An additional problem is that the majority of microorganisms in the environment are yet to be cultured and this is compounded further by the fact that those from marine environments are renowned slow growers (Joint et al. 2010). In order to address this, DSMZ researchers have been developing culturing technologies for less tractable microbes. Methods under consideration currently include applications already demonstrated in the field e.g. iChip technologies (Nichols et al. 2010) and the single-dilution MicroDrop® technique (Bruns et al. 2003). Nichols et al. (2010) designed an isolation chip (iChip) composed of several hundred, miniature diffusion chambers—each inoculated with a single environmental cell. They showed that microbial recovery in the iChip exceeds many-fold that afforded by standard cultivation, and the species thus obtained are of significant phylogenetic novelty. The method allows access to a large and diverse array of previously inaccessible microorganisms and is well suited for both fundamental and applied research. (e.g. Sherpa et al. 2015). As such, the iChip is a high-throughput platform for parallel cultivation and isolation of previously uncultivated microbial species from a variety of environments. Using a microdispenser system, Bruns et al. (2003) developed a high-throughput innovative technique for the isolation of bacteria in liquid. The MicroDrop® microdispenser system enables the dispensing of highly reproducible volumes (0.5 µl to 2.5 ml) in microtiter plates in less than 1 min per plate allowing the generation of large numbers of bacterial enrichments for downstream cultivation and analysis. Using this technique Gich et al. (2005) obtained 570 bacterial cultures from which the majority was closely related to previously uncultured bacteria. It is necessary to bridge the gap between compound identification and compound chemical characterisation and, ultimately, to gain access to the most appropriate methodologies and technologies. Current “state of the art” approaches utilise High Resolution Mass Spectrometry (MS) and database comparison, coupled with genome analysis. Cloning and heterologous expression has potential but needs considerable further work. Bouslimani et al. (2014) described technologies in mass spectrometry of natural products. A key strength being that very small quantities of sample are required allowing much structural information to be gained from a single mass spectrum. This approach is particularly relevant with the slow-growing marine organisms and shows why such methods are being used to generate information on the selected test strains in EMBRIC’s component laboratories currently. Mass spectrometry structural analysis workflows are emerging that allows faster de-replication and structural elucidation of metabolites, facilitating the screening of new biologically active compounds.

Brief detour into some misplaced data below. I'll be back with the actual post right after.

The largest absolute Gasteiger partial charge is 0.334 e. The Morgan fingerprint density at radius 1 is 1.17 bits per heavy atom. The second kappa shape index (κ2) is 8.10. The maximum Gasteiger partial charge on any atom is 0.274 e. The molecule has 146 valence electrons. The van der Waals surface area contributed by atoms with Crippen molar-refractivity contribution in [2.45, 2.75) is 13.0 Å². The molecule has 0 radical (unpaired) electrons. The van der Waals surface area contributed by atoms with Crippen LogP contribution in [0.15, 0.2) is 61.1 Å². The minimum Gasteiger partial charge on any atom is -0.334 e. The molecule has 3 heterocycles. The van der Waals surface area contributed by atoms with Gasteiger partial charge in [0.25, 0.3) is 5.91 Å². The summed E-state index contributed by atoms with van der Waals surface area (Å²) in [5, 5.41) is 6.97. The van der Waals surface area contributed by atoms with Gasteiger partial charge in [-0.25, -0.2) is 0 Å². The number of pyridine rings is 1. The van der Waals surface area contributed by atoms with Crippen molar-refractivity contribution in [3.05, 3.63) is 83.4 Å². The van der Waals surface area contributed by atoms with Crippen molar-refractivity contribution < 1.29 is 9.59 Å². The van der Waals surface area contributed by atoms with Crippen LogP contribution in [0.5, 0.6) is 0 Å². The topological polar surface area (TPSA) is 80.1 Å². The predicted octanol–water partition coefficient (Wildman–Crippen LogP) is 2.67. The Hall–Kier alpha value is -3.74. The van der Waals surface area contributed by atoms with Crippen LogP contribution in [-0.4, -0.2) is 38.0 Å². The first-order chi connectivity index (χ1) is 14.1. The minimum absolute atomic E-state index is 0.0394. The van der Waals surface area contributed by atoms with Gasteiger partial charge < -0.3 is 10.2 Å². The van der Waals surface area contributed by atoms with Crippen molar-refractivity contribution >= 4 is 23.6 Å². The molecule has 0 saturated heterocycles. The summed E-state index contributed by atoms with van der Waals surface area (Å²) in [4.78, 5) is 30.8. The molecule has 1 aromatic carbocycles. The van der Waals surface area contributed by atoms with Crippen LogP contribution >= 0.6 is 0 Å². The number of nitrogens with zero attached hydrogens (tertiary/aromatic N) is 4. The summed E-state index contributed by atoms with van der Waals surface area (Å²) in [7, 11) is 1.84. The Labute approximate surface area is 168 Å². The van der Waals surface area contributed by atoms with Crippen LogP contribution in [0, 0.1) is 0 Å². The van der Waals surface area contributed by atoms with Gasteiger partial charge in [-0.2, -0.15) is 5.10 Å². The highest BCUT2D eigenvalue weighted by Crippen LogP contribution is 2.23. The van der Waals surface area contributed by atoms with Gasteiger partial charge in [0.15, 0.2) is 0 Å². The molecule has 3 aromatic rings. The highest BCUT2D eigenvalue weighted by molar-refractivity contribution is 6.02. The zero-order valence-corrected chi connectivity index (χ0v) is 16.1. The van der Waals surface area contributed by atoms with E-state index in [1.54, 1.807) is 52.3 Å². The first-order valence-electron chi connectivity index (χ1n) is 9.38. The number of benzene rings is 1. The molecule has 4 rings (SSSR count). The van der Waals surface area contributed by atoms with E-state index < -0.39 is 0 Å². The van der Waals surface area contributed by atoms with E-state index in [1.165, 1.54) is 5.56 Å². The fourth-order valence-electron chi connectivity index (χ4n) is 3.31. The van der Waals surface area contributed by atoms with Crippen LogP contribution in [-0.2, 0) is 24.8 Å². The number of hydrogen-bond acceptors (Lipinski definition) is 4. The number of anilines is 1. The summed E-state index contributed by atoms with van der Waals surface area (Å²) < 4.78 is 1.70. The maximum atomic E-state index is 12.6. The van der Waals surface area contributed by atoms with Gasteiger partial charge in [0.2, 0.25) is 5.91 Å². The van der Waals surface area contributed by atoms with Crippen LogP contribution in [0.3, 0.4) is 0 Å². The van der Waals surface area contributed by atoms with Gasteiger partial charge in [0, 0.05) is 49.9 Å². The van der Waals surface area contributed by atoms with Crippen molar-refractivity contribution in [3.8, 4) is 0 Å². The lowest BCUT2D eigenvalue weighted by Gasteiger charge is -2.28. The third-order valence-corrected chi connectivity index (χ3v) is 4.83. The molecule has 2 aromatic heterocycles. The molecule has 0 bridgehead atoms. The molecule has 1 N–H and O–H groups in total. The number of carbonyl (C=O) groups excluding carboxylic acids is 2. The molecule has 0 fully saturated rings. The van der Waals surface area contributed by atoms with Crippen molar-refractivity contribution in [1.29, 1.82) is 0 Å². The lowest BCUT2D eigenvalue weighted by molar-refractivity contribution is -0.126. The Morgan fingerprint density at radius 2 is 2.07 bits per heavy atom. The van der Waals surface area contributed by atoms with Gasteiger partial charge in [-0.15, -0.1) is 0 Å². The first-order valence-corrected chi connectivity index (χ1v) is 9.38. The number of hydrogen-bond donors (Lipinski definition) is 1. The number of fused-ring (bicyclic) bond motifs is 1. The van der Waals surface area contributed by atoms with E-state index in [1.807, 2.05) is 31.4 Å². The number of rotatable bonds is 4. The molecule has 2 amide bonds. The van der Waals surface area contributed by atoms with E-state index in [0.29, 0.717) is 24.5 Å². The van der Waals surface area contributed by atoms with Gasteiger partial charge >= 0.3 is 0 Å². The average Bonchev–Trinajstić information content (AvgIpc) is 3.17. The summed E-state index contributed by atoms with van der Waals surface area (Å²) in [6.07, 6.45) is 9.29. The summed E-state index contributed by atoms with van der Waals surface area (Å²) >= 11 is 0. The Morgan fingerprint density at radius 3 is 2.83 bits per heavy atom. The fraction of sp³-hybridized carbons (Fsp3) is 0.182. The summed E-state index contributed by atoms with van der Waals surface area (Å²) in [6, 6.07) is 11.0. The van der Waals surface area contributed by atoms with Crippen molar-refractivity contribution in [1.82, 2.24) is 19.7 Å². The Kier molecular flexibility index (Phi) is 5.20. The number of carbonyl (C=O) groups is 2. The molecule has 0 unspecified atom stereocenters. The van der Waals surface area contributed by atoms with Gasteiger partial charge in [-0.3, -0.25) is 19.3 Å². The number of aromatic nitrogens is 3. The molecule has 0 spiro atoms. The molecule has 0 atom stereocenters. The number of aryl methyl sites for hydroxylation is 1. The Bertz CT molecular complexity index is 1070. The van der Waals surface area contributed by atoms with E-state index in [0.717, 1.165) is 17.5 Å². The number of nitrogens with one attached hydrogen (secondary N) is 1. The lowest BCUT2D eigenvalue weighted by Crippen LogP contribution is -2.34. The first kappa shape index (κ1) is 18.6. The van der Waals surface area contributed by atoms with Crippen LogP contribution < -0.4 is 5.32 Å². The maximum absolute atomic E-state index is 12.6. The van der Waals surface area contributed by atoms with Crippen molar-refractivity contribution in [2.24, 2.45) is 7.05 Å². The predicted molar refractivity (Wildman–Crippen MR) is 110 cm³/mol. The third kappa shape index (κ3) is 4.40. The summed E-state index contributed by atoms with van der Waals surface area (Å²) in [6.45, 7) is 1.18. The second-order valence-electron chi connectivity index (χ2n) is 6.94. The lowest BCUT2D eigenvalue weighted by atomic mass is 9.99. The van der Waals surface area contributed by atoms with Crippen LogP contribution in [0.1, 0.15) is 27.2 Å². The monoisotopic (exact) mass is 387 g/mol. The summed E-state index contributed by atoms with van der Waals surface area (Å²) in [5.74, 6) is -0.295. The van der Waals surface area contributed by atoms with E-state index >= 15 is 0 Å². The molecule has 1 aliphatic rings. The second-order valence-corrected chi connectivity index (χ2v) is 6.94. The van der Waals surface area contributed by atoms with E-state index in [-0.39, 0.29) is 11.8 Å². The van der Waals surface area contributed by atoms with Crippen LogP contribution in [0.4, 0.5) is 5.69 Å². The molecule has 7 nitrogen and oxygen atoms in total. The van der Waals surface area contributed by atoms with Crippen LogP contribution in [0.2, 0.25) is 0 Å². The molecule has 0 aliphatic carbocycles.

EMBRIC microbial product discovery pipeline output